The Ministry of Justice began drafting a Copyright Act, based on the World Intellectual
Property Rights Organisation (WIPO) model in 1999.
We are of the opinion that as a matter of law, the 1912 Copyright Act is in force in Swaziland, never
having been repealed. There does not seem to be a basis for implied repeal as there is no competing
legislation; it may have become derogated through disuse. Furthermore, Swaziland has entered into all
the major Copyright Treaties with the result that a legislative or executive policy to have no copyright law
is a difficult inference. As there are no reported cases on copyright in the Swaziland Law Reports, the
status of the law has not been tested by the courts.
The history of copyright regimes in SACU reveals that these legislative instruments have
been formed primarily through attempts to comply with a succession of international
instruments. Although some ‘limited use’ of international schemes to assist developing
countries has taken place, in the large part, these schemes have not had any noticeable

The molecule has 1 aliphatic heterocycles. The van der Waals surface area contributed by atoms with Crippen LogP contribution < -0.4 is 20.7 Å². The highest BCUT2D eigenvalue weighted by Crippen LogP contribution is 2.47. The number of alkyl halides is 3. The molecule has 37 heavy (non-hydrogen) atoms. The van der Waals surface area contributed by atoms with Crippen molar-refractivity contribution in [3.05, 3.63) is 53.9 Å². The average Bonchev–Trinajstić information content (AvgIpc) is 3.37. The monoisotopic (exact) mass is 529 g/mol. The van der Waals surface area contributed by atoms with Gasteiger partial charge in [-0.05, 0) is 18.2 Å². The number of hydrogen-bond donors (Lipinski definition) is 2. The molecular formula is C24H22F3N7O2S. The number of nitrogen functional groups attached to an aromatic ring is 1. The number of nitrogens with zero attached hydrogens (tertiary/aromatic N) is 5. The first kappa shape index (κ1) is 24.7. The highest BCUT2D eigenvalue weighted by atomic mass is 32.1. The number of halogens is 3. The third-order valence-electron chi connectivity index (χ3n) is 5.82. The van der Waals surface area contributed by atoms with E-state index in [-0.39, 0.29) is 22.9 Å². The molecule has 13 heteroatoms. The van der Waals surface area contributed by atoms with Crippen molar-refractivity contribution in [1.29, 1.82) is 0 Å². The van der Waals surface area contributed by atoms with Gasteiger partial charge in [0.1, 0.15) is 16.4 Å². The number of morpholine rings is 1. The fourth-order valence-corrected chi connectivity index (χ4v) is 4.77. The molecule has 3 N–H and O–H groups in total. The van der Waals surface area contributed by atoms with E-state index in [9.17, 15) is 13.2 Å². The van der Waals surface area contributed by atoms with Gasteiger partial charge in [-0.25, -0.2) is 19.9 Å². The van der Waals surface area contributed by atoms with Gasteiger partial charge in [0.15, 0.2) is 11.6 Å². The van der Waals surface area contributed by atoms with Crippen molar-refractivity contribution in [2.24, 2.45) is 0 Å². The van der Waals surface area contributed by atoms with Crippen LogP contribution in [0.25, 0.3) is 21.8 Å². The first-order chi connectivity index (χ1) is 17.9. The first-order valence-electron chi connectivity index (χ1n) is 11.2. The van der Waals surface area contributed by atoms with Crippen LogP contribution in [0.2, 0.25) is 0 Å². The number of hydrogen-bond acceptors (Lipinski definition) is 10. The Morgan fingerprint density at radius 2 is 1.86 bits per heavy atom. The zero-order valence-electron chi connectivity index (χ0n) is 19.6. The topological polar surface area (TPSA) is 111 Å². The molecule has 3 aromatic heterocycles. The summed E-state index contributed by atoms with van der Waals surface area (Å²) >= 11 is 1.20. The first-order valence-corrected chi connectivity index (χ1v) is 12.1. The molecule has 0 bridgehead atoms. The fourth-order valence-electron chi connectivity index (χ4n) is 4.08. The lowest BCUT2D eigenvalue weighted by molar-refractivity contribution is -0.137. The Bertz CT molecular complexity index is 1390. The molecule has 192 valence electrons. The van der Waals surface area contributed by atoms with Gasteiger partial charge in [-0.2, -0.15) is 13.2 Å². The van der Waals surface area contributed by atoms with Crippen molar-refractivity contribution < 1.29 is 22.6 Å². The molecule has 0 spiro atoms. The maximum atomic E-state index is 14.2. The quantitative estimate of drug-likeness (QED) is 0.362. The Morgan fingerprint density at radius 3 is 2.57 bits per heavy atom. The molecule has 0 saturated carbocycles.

Three of the five SACU countries, including the largest, will probably pass new copyright
legislation within the next few years. The legislative process will, however, be subject to
intervention by technical assistance which will in all likelihood reify the current
multinational corporate agenda as the standard to emulate, and is likely to ignore
development imperatives unless there is a concerted policy effort to ensure that these
issues are placed on the agenda.
4.5 Legislative provisions which impact on access to learning materials
The primary provisions in SACU copyright legislation which impact on access to learning
materials are specific limitations and exceptions clauses (especially fair dealing), import
provisions, and provisions concerning digitisation.
Exceptions and limitations need not be confined to existing exceptions, such as the fair
use and fair dealing provisions currently enacted in developed countries. Developing
country contexts and challenges require innovative exceptions and limitations.
While exceptions and limitations are not necessarily confined to fair dealing provisions
the survey of SACU legislation shows that most of the exceptions and limitations